Group with smart phones. | Image: Getty Images

If you have a smartphone you know that when you are not using Wi-Fi, you are using mobile data. Fourth generation wireless (4G) and Long-Term Evolution (LTE) are the most common symbols you see when using mobile data, however the current demand on mobile data traffic has far exceeded what 4G and LTE wireless can support. Fifth generation wireless (5G) looks to be a promising solution to the need for higher data capacity, but it has yet to be used for mobile wireless communication.

Dr. Kamran Entesari, professor in the Department of Electrical and Computer Engineering at Texas A&M University, is working to address concerns associated with bringing 5G to mobile and offering solutions.

One of the most effective solutions to handle the high data capacity for 5G is to utilize the millimeter wave spectrum (mm-wave), which is between 30 and 300 gigahertz.

Because of the high cost of components and the high rate of radio signal broadcast loss in air, 5G frequencies have mostly been utilized for applications such as indoor high-resolution multimedia streaming, but not for mobile communication.

“To be able to utilize the mm-wave spectrum for cellular connectivity, the issues of sufficiently large coverage and supporting mobility need to be properly addressed,” Entesari said.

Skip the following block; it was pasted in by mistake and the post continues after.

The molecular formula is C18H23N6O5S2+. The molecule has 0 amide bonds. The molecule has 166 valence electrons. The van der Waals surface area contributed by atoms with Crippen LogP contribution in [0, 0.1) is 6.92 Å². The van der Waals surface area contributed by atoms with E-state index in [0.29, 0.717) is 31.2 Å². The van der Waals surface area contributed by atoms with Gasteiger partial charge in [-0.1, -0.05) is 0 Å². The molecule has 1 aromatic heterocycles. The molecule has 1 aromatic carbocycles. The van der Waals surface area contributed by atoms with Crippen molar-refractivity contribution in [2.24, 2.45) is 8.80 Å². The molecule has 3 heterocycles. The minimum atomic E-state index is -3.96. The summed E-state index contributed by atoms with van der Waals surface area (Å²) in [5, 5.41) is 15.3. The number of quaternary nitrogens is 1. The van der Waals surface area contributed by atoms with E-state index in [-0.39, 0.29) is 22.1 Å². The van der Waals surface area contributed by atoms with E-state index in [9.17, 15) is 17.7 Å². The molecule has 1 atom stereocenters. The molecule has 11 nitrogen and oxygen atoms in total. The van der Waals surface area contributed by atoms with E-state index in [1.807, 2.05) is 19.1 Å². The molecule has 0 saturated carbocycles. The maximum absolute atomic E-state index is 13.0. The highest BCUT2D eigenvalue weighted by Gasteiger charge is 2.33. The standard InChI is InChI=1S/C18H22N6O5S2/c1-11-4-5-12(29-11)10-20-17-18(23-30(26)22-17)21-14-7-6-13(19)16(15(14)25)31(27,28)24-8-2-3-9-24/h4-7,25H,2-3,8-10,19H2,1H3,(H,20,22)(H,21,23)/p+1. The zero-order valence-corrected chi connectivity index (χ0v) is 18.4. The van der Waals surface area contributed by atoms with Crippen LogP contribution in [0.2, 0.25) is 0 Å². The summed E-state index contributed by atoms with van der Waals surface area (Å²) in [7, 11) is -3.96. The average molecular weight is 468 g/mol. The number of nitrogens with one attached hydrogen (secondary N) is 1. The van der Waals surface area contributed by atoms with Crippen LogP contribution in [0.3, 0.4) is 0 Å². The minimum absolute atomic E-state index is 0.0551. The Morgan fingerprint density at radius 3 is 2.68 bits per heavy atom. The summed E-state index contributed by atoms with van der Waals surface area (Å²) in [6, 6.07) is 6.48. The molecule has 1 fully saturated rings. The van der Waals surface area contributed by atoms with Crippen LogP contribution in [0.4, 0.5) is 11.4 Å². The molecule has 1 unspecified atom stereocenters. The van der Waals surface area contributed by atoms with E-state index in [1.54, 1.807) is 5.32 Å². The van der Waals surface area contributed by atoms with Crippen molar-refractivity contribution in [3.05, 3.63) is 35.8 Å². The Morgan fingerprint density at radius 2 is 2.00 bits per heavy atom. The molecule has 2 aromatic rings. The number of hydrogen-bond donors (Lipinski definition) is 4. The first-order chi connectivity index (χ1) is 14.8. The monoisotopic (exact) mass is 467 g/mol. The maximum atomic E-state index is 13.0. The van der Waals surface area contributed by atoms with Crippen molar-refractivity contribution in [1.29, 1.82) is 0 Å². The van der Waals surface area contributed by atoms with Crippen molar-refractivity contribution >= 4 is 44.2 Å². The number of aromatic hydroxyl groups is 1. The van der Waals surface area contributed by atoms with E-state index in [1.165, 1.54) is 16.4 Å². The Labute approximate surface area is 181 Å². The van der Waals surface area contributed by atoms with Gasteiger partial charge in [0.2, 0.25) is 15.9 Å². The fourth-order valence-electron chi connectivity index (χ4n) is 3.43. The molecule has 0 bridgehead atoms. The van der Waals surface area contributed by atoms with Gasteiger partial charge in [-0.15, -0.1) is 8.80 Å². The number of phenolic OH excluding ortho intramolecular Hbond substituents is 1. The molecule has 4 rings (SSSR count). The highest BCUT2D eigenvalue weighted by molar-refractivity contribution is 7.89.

Entesari’s focus is to allow radios to support beamforming antennas for 5G mobile users in both transmit and receive modes. Beamforming is a signal processing technique that transmits a signal directly to the receiver, which creates a stronger and more reliable wireless communication.

For each antenna element, a radio unit is required. Each radio unit includes a transmitter to send the radio signal from the mobile unit to the base station through the antenna and a receiver to collect the incoming radio signal from the base station.

In the initial version, the transmitter and receiver work at different time slots to assure their radio signals do not affect each other. However, in the more advanced version, the transmitter and receiver are supposed to work simultaneously to increase mobile data capacity, but this is a very challenging problem since their radio signals directly interact with each other. Entesari is working to address this issue by finding a way to effectively cancel the leaked signal to the receiver using a replica of the main transmitted signal.

This research will directly impact the quality of mobile connectivity and enable a new way to support the ever-increasing mobile data traffic for media such as live streaming, social media, ultra-high definition and 3D video content.

This work is sponsored by Qualcomm Inc., who has awarded this project a university grant and presented Entesari with the Qualcomm faculty award.